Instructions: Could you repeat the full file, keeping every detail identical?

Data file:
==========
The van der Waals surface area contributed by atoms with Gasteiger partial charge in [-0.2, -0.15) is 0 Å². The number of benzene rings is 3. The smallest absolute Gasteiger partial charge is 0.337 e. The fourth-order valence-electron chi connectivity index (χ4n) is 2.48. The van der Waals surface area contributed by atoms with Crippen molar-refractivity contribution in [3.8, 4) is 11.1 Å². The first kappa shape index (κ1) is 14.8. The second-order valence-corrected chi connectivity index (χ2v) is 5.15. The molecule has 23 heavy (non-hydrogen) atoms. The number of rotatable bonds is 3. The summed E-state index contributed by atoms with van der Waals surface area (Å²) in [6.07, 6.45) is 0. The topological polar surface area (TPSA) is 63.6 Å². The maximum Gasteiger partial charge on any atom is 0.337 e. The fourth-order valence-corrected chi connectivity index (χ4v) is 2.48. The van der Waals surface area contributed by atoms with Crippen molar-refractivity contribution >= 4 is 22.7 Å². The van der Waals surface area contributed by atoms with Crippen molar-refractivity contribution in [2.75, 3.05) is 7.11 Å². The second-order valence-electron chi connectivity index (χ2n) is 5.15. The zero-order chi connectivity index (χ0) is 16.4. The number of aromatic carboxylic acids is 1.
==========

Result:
The van der Waals surface area contributed by atoms with Gasteiger partial charge in [-0.2, -0.15) is 0 Å². The number of benzene rings is 3. The smallest absolute Gasteiger partial charge is 0.337 e. The fourth-order valence-electron chi connectivity index (χ4n) is 2.48. The van der Waals surface area contributed by atoms with Crippen molar-refractivity contribution in [3.8, 4) is 11.1 Å². The first kappa shape index (κ1) is 14.8. The second-order valence-corrected chi connectivity index (χ2v) is 5.15. The molecule has 23 heavy (non-hydrogen) atoms. The number of rotatable bonds is 3. The summed E-state index contributed by atoms with van der Waals surface area (Å²) in [6.07, 6.45) is 0. The topological polar surface area (TPSA) is 63.6 Å². The maximum Gasteiger partial charge on any atom is 0.337 e. The fourth-order valence-corrected chi connectivity index (χ4v) is 2.48. The van der Waals surface area contributed by atoms with Crippen molar-refractivity contribution >= 4 is 22.7 Å². The van der Waals surface area contributed by atoms with Crippen molar-refractivity contribution in [2.75, 3.05) is 7.11 Å². The second-order valence-electron chi connectivity index (χ2n) is 5.15. The zero-order chi connectivity index (χ0) is 16.4. The number of aromatic carboxylic acids is 1.